How I Got the Shot: Potholes along Mill Creek
by Mark Bowie
Photograph by Mark Bowie
Potholes along Mill Creek, near Wevertown, Warren County
3 exposures: 1/2, 1, and 2 seconds, all at f/16 and ISO 200
Nikon D300, Nikkor 18-70mm lens set at 18mm.
Flowing water produces unique landscape features. Scoured into bedrock over eons, textbook examples of potholes line Mill Creek. Even small brooks and creeks are relentless sculptors. The rushing water swirls pebbles, cobbles and large boulders in eddies, slowly scooping out rounded holes. Note that some of the potholes here are perfectly circular and others, like the large one at right, have been further eroded into arcs.
I visited on a hazy summer afternoon. The light was misty and ethereal. Still, there was a wide range of contrast between the forest, creekbed and water—beyond my camera’s ability to capture detail in the highlights and shadows in a single exposure. So I shot three separate exposures—one medium-toned; another, one stop lighter; and a third, one stop darker—and later combined them Photomatix Pro software to produce this high dynamic range image. The software compressed the range of tones to closely reflect what I saw; there are no blown-out highlights in the water and you can see well into the shadows.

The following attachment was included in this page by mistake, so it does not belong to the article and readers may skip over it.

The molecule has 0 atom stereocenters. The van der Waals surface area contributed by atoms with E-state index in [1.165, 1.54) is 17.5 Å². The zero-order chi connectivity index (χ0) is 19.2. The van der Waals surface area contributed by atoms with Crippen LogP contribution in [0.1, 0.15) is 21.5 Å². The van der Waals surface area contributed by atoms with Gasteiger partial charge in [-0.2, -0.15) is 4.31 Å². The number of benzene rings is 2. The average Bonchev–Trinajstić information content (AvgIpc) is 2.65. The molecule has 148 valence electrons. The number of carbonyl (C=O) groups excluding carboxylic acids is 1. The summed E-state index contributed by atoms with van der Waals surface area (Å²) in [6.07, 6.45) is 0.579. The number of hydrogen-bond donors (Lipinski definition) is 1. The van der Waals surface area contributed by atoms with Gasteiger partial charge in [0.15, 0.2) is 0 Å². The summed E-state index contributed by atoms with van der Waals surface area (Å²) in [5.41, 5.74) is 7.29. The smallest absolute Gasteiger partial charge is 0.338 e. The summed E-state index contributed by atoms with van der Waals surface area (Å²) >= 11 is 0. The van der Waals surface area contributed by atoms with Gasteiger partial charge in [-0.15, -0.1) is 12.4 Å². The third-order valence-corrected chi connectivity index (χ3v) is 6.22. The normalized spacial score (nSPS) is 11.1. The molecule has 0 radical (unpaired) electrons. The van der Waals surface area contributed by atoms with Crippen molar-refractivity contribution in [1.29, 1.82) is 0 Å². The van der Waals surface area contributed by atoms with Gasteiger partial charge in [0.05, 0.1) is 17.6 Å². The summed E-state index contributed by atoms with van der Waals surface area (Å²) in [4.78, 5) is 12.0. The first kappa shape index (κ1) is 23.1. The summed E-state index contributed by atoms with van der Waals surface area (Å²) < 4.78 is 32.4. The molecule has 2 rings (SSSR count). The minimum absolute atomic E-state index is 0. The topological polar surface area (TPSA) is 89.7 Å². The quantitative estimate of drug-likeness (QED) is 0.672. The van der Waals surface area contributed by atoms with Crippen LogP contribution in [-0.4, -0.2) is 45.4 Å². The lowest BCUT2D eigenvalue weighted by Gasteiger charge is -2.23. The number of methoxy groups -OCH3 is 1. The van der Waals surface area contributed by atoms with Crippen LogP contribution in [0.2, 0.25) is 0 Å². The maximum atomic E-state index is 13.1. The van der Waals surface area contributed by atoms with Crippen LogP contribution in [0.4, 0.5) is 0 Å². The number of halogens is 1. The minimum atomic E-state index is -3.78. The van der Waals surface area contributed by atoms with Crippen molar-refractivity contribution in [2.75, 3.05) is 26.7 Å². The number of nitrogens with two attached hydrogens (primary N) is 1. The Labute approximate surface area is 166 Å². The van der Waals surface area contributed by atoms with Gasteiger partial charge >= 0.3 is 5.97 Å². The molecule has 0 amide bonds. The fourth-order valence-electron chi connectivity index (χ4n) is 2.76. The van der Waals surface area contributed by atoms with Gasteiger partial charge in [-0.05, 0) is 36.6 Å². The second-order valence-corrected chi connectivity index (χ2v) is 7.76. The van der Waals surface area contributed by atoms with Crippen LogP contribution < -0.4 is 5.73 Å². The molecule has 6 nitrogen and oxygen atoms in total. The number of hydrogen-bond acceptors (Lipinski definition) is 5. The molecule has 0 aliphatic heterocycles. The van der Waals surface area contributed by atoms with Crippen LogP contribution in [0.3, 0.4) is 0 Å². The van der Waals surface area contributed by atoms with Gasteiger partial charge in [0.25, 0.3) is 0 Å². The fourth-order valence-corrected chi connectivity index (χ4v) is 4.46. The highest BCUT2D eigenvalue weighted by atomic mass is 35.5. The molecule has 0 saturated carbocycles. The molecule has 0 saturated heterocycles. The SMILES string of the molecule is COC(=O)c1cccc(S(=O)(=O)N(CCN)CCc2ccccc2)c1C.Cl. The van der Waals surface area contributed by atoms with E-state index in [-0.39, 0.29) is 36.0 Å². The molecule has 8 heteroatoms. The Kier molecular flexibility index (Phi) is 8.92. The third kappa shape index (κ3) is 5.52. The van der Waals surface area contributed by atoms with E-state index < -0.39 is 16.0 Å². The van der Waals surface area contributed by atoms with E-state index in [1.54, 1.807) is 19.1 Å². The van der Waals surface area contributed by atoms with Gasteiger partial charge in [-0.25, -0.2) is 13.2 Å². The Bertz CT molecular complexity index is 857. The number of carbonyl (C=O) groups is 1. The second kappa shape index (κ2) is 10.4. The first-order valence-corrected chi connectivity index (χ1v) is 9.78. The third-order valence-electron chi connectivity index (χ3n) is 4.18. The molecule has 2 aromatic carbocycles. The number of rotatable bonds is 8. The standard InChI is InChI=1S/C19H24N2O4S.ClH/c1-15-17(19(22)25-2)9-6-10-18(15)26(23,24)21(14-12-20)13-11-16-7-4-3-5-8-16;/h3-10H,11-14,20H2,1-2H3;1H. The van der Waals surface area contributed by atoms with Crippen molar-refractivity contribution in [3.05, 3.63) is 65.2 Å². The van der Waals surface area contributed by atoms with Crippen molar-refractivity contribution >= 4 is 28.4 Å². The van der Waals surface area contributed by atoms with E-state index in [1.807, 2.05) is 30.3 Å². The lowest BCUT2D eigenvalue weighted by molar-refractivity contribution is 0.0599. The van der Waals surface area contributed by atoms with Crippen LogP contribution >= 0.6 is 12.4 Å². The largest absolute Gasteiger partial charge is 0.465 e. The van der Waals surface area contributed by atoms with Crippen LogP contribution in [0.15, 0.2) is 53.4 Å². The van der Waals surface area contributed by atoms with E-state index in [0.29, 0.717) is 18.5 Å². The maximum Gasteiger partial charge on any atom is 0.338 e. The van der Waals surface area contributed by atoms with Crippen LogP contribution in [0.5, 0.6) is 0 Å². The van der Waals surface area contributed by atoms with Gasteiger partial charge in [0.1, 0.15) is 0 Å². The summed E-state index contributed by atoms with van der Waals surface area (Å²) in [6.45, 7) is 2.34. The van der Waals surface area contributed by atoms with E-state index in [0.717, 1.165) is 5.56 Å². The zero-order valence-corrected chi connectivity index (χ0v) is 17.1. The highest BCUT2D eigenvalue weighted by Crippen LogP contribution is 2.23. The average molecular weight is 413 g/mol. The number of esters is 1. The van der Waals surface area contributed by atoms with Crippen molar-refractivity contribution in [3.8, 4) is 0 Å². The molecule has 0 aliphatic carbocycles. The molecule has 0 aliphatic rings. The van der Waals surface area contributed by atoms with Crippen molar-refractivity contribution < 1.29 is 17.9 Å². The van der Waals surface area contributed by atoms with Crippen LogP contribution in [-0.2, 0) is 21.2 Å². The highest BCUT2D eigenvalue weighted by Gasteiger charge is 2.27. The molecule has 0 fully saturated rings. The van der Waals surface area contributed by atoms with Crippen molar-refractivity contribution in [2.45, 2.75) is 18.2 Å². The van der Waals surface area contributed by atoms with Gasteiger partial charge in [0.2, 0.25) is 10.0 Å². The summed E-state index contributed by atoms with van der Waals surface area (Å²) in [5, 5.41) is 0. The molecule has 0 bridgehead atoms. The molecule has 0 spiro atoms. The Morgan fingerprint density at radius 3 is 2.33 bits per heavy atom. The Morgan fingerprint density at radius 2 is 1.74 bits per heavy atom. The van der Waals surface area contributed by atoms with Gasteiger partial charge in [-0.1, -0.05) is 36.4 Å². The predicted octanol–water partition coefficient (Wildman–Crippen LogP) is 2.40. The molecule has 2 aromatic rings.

Mark Bowie is a frequent contributor to Adirondack Life magazine and a sought-after public speaker, offering presentations to camera clubs, environmental groups and others. He is a staff instructor for the Adirondack Photography Institute (API). For their 2015 workshop offerings, with descriptions and pricing, see www.adkpi.org. For more on Mark’s work, visit his website: www.markbowie.com.
Tags: landscape photography, photography tips